The last documented compliance with any Airworthiness Directives was dated March 17, 1989.

A review of FAA records revealed the mechanic who performed the most recent annual inspection could not exercise the privileges of an IA (Inspection Authority) after March 31, 1998, and that he was the subject of an investigation for releasing an airplane for flight without complying with mandatory Ads. According to the mechanic's FAA records:

"[The FAA] never received response to letter of investigation, which was received by [mechanic] on 2/18/98. On 3/26/98, checked with [FAA inspector], of the IAD (EA27) FSDO office, to which [mechanic] is assigned, and verified that he did not renew his IA. They will notify this office if he does attempt to renew after March 31. [Mechanic's] mental faculties have been confirmed to be less than perfect, by people who know him within the industry, due to advanced age and Alzheimer's. Closed out the investigation with a warning letter mailed out 4/10/98."

According to a letter from an FAA inspector who examined the airplane's maintenance records:

"[The mechanic] did the last few annual inspections. He showed no compliance of any AD's that were due. Also a Mr. Douglas Brown did two annual inspections in 1995 and 1996, again no compliance with any AD's. We have looked into the FAA record system and have found that Brown's certificate number does not exist at all. This information is based on the information found in the aircraft's log books."

According to FAA records, an airworthiness condition notice was issued to N53HS on April 30, 1997. In a telephone interview, an FAA airworthiness inspector stated that he issued the notice based on the general condition of the airplane, but specifically due to "numerous fasteners that were rusty and should be replaced." The inspector said that the pilot/owner responded to the notice, and stated that due to his age and health, he would no longer fly N53HS. The inspector closed the action against N53HS on July 25, 1997, based on the conversation with the pilot/owner.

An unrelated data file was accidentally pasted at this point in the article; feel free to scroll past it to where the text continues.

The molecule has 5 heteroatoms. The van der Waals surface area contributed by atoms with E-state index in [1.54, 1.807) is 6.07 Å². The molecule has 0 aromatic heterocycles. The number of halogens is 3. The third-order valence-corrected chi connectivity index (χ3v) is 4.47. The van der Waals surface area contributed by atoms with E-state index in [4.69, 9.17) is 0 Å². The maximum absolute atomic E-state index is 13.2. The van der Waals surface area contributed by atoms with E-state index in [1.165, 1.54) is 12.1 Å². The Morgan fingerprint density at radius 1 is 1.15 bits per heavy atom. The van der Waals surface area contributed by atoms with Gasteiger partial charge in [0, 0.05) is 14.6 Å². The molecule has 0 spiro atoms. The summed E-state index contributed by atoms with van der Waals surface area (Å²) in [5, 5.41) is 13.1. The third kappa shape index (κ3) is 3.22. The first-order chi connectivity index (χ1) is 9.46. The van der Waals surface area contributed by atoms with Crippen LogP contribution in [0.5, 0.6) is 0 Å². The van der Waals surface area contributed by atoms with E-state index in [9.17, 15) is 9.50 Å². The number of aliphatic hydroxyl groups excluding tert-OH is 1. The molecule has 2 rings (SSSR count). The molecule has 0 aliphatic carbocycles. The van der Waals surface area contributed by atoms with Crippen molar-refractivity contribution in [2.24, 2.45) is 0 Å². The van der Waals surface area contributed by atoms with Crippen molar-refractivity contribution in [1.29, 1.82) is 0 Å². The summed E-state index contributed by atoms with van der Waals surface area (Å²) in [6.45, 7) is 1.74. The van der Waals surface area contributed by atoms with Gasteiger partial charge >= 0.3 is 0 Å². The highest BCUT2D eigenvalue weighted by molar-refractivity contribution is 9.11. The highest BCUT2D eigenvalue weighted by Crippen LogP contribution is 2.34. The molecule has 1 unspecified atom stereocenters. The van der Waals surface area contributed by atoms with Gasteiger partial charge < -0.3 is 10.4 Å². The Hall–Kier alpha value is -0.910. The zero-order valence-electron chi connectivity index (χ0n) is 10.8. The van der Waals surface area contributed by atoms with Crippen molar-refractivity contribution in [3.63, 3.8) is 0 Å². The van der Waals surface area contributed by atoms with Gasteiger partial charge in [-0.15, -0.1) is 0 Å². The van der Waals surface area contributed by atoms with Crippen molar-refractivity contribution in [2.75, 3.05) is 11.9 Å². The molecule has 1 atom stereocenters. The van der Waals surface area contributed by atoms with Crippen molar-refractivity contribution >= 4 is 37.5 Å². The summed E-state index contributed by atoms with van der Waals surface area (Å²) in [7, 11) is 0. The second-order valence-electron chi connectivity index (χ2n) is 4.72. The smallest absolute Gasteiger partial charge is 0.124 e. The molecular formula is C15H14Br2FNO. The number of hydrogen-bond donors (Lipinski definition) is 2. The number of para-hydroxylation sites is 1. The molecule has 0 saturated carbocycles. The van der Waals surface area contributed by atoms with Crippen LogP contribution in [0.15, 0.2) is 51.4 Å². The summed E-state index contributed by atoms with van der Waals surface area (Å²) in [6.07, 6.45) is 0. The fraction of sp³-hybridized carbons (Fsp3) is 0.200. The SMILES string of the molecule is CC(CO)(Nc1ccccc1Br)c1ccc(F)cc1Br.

However, a review of the pilot/owner's flight log and fuel records revealed that he continued to fly N53HS after April 30, 1997. Further, an entry in the maintenance logbook reflected the completion of an annual inspection on June 16, 1997, after the condition notice was issued, and prior to its closure.

Examination of the aircraft logbooks revealed that from January 4, 1995, until the date of the accident, only 4 entries were made in the maintenance logbooks. Each reflected completion of an annual inspection with no discrepancies noted. In the 5 years prior to the accident, no entries were made to reflect the performance or completion of any scheduled or unscheduled maintenance.

Examination of the Emergency Locator Transmitter (ELT) at the scene revealed the battery expiration date was July 1994.


Winds reported at the Patuxent Naval Air Station, 17 miles southeast of Prince Frederick were from 320 degrees at 15 knots gusting to 20 knots.

Winds aloft at Richmond, Virginia, were from 320 degrees at 32 knots at 3,000 feet and from 320 at 45 knots at both 6,000 and 9,000 feet.